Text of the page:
Our latest installment is with John M. Orr, Managing Principal – West Region Financial Lines Practice Leader with Integro Insurance Brokers.
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image: Are you Covered?A number of companies have been sued by the FTC in recent years, alleging, for example, that the company made claims regarding the product or service without adequate substantiation. Many of these companies are small private companies with limited resources. These companies frequently have “Management Liability” or “Private D&O” coverage which may provide relief. Many insureds do not understand that these polices are different than public company D&O policies, because Management Liability policies provide broad coverage for the company itself, not just for the directors and officers. If a company is sued by the FTC, these policies may provide coverage whether individual defendants are named or not.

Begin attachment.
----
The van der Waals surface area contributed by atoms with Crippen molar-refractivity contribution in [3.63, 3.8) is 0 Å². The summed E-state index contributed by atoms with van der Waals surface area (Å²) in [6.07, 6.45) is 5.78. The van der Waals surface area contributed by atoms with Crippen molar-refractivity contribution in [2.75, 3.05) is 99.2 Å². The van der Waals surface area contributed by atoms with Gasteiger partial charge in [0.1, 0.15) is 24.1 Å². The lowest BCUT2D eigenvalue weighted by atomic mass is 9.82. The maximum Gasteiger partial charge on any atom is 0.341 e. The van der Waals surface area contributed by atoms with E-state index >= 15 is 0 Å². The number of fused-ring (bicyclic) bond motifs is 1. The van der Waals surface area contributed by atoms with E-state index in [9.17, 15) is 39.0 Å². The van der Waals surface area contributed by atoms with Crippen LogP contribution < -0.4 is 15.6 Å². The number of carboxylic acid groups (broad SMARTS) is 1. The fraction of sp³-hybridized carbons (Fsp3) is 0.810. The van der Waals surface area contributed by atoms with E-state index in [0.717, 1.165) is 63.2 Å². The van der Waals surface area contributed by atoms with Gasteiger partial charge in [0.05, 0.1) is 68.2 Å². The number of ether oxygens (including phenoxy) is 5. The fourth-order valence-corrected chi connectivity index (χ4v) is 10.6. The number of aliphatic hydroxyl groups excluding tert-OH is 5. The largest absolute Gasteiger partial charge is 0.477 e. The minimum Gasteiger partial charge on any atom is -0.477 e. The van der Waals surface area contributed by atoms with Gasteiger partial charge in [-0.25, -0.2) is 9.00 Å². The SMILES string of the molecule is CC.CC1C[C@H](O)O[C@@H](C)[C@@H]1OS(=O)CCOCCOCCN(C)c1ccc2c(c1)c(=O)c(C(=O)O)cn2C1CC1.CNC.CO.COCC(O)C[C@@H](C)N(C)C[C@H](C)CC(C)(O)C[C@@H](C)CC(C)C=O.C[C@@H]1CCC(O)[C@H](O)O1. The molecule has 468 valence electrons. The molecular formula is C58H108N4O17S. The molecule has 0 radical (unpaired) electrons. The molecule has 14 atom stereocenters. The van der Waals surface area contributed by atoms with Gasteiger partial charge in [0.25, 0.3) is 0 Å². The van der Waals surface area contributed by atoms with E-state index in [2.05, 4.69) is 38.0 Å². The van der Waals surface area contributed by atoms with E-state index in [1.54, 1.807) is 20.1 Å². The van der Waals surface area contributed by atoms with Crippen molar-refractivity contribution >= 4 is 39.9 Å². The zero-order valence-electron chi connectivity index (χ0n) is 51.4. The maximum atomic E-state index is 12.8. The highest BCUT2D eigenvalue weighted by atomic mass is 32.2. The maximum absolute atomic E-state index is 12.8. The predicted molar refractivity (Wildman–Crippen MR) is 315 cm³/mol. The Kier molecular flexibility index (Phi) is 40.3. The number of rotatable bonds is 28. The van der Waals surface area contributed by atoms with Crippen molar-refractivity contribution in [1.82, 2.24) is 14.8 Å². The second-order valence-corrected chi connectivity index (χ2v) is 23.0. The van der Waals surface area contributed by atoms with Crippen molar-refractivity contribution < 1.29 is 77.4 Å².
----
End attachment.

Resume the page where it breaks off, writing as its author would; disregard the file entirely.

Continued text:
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Blog-Image---Are-You-CoveredIn what it described as a case of first impression, the Northern District of California ruled that a professional liability policy that excluded the insured’s “assumption of liability obligations in a contract or agreement” did not extend to breach of warranty or false advertising claims arising out of a genetic data testing company’s marketing and sale of a personal genome service. See Ironshore Specialty Ins. Co. v. 23andMe, Inc. (July 22, 2016) N.D. Cal. No. 14-cv-03286-BLF. What is noteworthy about this case is not so much the decision, but the fact that the insurer challenged coverage on this ground. While this issue apparently has never been decided in the context of a professional liability policy, both case law and custom and practice recognize that the same phrase used in a general liability policy applies only to liabilities “assumed,” i.e. created by, a contractual indemnity agreement.